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SuperLancer... Musings

CitizenKeen

Rules Lawyer
Validated User
I’ve got some thoughts about hacking Lancer into a superhero game. I’m just going to occasionally vomit some up here because it’s as good a place as any.

Design Principle #1: It’s a Game. This is very much a game, and while every attempt should be made to emulate the genre and allow the telling of fun tales, at the end of the day, I feel like ties have to be broken in favor of a good game.

Why Lancer? I feel like a lot of people thought D&D 4E would be great as a superhero game. (There were numerous threads here on that subject, in fact.) Those came to naught (much like this thread, reader in 2021 who found this discussion by Googling). Lancer is close to 4E in terms of DNA. And yet, it goes even further…

The division between (1) downtime/narrative play and (2) combat is well defined, borrowed from Blades in the Dark. That makes perfect sense in the comics – so many heroes could just have their powers during narrative play and not worry about it in combat. Spider-Man can just blip around the room like an acrobat, who cares about his web-slinging as a movement. In combat, he’s got an incredible jump and can clink to walls and can incapacitate his enemies. Narrate it however you want. Out of combat, his Spider-Webs can… do whatever a Spider-Web does.

Additionally, Lancer has a nice, flat power curve. Mechs don’t get much more powerful beyond Level 3, yet there’s still a sense of progress and growth. This solve a major problem at lot of RPGs based on superheroes have – superheroes tend to grow little or not at all in power from story to story, yet most RPGs have power going up.

Starting with Lancer. This is a Lancer hack. As such, while I’m okay with changing anything in service of the game, my default is assumption will be “Lancer does X, so let’s do X unless [reason].”

Frying pans and fires. While Lancer offers a nice flat-ish power curve, it introduces a new problem. Lancer pilots are designed to be able to change out their mechs from session to session. This makes less sense in a superhero context. If you finish an adventure with laser-beam eyes and a turtle-shell, and you come back next time with elastic powers and a telepathic field… That’s going to stretch believability.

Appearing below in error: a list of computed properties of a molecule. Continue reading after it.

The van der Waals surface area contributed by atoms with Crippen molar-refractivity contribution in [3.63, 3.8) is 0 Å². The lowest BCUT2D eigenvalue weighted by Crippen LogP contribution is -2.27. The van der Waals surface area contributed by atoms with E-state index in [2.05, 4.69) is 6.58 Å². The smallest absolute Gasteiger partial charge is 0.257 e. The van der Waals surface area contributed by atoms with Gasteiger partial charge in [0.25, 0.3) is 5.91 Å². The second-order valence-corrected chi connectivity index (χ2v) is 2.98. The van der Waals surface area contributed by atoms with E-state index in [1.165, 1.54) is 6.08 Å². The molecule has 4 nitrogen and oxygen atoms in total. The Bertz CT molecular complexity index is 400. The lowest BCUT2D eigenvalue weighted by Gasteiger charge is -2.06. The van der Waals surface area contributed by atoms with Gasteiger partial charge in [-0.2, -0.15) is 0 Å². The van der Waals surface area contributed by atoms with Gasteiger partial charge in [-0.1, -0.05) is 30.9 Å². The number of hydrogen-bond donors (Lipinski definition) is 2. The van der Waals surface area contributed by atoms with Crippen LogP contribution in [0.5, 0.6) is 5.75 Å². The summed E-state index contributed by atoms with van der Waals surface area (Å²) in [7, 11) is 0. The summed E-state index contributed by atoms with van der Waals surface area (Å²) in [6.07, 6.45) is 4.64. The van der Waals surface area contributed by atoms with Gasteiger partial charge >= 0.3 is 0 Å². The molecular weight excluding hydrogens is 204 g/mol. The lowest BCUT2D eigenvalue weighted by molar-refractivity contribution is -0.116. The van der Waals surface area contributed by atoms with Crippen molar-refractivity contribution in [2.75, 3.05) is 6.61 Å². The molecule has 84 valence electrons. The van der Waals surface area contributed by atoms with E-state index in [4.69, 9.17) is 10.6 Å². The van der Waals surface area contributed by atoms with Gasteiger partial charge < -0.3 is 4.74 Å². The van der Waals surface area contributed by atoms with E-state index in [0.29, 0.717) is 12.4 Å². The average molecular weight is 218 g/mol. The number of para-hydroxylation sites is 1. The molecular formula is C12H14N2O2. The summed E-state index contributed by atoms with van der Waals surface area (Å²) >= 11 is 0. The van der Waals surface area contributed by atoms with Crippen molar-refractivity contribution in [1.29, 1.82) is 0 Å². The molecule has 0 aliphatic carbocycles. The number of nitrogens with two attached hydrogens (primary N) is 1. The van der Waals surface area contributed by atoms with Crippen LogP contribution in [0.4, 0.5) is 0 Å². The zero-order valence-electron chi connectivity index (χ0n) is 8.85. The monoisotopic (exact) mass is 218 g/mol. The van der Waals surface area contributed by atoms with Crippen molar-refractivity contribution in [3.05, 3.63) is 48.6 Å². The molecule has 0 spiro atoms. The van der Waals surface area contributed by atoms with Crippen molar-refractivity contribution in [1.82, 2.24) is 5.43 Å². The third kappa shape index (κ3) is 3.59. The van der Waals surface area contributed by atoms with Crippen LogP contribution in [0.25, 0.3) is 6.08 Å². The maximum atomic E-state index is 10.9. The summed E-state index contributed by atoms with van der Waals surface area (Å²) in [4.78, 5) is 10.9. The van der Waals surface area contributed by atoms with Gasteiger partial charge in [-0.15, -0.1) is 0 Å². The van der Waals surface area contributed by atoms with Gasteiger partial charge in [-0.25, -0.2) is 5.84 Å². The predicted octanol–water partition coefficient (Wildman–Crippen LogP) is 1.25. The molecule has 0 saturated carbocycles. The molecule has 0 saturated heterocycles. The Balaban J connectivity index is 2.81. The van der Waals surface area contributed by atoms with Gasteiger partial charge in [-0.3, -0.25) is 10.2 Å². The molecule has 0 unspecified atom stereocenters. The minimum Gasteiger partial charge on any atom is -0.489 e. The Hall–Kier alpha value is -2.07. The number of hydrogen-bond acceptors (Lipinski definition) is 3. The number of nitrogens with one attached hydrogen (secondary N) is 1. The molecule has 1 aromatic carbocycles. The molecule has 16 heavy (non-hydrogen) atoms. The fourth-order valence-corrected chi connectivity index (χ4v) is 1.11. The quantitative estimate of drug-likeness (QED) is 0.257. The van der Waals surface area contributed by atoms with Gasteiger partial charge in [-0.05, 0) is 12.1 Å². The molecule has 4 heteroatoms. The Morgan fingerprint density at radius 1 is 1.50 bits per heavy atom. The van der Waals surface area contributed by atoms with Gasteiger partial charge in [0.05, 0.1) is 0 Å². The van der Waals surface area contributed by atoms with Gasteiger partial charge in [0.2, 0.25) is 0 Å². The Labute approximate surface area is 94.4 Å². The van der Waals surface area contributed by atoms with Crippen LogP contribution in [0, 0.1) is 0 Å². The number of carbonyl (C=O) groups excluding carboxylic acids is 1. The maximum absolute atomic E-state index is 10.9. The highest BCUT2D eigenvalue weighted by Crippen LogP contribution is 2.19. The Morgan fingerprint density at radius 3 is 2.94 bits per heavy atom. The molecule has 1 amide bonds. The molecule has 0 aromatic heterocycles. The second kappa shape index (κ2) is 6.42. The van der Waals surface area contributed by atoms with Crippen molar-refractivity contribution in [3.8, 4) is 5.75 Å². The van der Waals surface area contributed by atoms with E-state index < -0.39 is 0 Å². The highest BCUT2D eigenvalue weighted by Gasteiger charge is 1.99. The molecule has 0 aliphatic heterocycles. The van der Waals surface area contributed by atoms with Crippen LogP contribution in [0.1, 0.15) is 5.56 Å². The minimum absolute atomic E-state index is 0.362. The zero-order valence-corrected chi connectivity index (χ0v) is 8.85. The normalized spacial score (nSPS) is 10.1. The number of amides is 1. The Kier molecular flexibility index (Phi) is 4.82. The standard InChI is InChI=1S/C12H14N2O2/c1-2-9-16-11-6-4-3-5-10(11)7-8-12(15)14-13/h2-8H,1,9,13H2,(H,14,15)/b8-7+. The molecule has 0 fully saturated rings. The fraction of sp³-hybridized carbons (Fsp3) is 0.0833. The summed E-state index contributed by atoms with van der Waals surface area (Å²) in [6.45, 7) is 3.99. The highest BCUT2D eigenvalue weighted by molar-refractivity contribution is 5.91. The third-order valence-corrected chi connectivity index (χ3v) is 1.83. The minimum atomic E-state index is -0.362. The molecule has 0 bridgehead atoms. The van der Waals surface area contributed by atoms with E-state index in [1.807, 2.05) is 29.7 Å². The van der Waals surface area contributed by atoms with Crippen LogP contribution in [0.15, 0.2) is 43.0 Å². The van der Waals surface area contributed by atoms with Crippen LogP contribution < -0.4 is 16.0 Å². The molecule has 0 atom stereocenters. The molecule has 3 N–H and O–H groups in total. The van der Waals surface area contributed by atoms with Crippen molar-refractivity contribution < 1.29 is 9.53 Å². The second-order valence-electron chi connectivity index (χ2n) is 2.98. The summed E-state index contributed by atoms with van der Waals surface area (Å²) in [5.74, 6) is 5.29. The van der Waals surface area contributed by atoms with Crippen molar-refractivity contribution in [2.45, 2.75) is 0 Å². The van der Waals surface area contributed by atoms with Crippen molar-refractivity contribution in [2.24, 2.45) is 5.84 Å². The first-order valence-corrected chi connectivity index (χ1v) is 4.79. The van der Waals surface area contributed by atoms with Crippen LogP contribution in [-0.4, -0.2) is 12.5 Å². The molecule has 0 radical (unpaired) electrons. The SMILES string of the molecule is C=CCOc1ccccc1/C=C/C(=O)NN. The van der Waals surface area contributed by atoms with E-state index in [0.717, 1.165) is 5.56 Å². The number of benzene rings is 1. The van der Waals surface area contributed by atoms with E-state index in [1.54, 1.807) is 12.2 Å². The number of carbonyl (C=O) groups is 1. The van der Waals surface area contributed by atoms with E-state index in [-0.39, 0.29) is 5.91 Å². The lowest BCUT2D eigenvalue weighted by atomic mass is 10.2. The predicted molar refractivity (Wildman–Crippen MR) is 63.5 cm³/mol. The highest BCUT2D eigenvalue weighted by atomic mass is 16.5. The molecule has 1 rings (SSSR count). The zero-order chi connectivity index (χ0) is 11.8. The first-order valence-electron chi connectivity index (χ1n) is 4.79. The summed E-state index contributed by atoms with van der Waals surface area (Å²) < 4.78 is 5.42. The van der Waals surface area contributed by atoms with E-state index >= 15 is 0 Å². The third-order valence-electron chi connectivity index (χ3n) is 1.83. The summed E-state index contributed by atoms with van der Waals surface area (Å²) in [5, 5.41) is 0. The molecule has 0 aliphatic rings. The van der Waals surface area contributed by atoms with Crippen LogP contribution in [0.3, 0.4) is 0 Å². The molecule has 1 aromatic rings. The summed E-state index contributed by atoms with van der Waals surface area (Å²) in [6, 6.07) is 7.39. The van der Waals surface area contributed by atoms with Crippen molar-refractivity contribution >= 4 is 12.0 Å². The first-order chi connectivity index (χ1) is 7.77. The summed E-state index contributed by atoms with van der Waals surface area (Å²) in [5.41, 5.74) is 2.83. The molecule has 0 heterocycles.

It is a bit of a problem. Part of it is solved by looking closely at the comics. Remember that time Superman flew the Earth back in time? Or Blue Superman? Remember Spider-Man's toolbelt? Or the Iron Spider? Why does Rogue sometimes have Captain Marvel's power, and sometimes not? Why does Thor wield different weapons? And then there's the superheroes who change powers as part of their setup, e.g., Iron Man (Hulkbuster), Batman, etc.

The other part is solved by… And this isn’t an ideal answer, but…. If this bothers you, don’t do it.

I’ll keep my eye out for better answers as I think about it.
 

CitizenKeen

Rules Lawyer
Validated User
A threshold inquiry for this experiment is How much of Lancer am I keeping?” And the default answer has to be… all of it. I have to assume that unless I have a really good reason to change it, it should remain basically the same.

“Heat” and “Burn”, two very mech sounding mechanics? Keep ‘em. Heat becomes Energy (counting down is as easy as counting up), and Burn was already a stand-in for “curse-esque damage”, or DoTs, so let’s just go with Curse Damage.

“Frames” becomes “Archetypes”. Weapon Slots become… Attack Pools? (That one’s going to need a long think for naming.)

Manufacturers. So as far as I can tell, the point of Manufacturers is to give Core Bonuses a unified theme. That’s easy enough – Manufacturers becomes Trappings. I’m inclined to group the Trappings into four parts – Technology, Mysticism, Mutation, and the Exemplars. Tech is… tech. Even if it’s really simple tech, like a bow. Mysticism is not only magic, but also magic gear, and psionics. Mutation is both classic Marvel mutants as well as what the Marvel Universe calls “mutates”, like Spider-Man and She-Hulk: Those with altered DNA who weren’t born that way. And Exemplars are aliens and those who are just better than us. Everybody from Superman to Captain America.

There are corner cases… Speedsters, for example. Most Speedsters seem to be the result of mutations and freak accidents and fall clearly into the Mutation category. But if you wanted to make a Speedster in a Speedster suit, you’d thematically be in Tech, but the Core Bonuses (name forthcoming) you’d get from being a Speedster would be in Mutation.

That’s a problem for Future Me. I’m hoping to check boxes for about 85% of the super concepts, then work out details for the rest.
 

The Benj

Registered User
Validated User
I don't know Lancer, but I'm intrigued by this project.

I would think Speedster would be an archetype/frame, rather than an Origin/Manufacturer.
 
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